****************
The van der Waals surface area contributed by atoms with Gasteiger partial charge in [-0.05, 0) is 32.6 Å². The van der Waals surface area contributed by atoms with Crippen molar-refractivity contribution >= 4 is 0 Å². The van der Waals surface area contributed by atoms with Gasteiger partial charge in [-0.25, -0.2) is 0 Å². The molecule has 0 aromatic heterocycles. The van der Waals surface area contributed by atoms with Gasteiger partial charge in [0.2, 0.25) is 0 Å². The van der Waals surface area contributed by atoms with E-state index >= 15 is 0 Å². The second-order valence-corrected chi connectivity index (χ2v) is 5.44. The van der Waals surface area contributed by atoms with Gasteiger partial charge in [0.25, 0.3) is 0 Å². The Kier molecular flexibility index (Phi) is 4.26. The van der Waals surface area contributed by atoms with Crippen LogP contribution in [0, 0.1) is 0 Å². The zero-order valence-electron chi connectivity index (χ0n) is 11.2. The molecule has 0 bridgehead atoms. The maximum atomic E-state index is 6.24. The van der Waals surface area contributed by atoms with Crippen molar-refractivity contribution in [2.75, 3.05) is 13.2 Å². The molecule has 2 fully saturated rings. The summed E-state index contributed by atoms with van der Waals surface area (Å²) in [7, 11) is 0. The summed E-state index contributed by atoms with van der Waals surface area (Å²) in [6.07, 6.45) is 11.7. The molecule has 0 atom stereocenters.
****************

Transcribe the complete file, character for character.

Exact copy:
The van der Waals surface area contributed by atoms with Gasteiger partial charge in [-0.05, 0) is 32.6 Å². The van der Waals surface area contributed by atoms with Crippen molar-refractivity contribution >= 4 is 0 Å². The van der Waals surface area contributed by atoms with Gasteiger partial charge in [-0.25, -0.2) is 0 Å². The molecule has 0 aromatic heterocycles. The van der Waals surface area contributed by atoms with Gasteiger partial charge in [0.2, 0.25) is 0 Å². The van der Waals surface area contributed by atoms with E-state index >= 15 is 0 Å². The second-order valence-corrected chi connectivity index (χ2v) is 5.44. The van der Waals surface area contributed by atoms with Gasteiger partial charge in [0.25, 0.3) is 0 Å². The Kier molecular flexibility index (Phi) is 4.26. The van der Waals surface area contributed by atoms with Crippen LogP contribution in [0, 0.1) is 0 Å². The zero-order valence-electron chi connectivity index (χ0n) is 11.2. The molecule has 0 bridgehead atoms. The maximum atomic E-state index is 6.24. The van der Waals surface area contributed by atoms with Crippen molar-refractivity contribution in [2.75, 3.05) is 13.2 Å². The molecule has 2 fully saturated rings. The summed E-state index contributed by atoms with van der Waals surface area (Å²) in [7, 11) is 0. The summed E-state index contributed by atoms with van der Waals surface area (Å²) in [6.07, 6.45) is 11.7. The molecule has 0 atom stereocenters.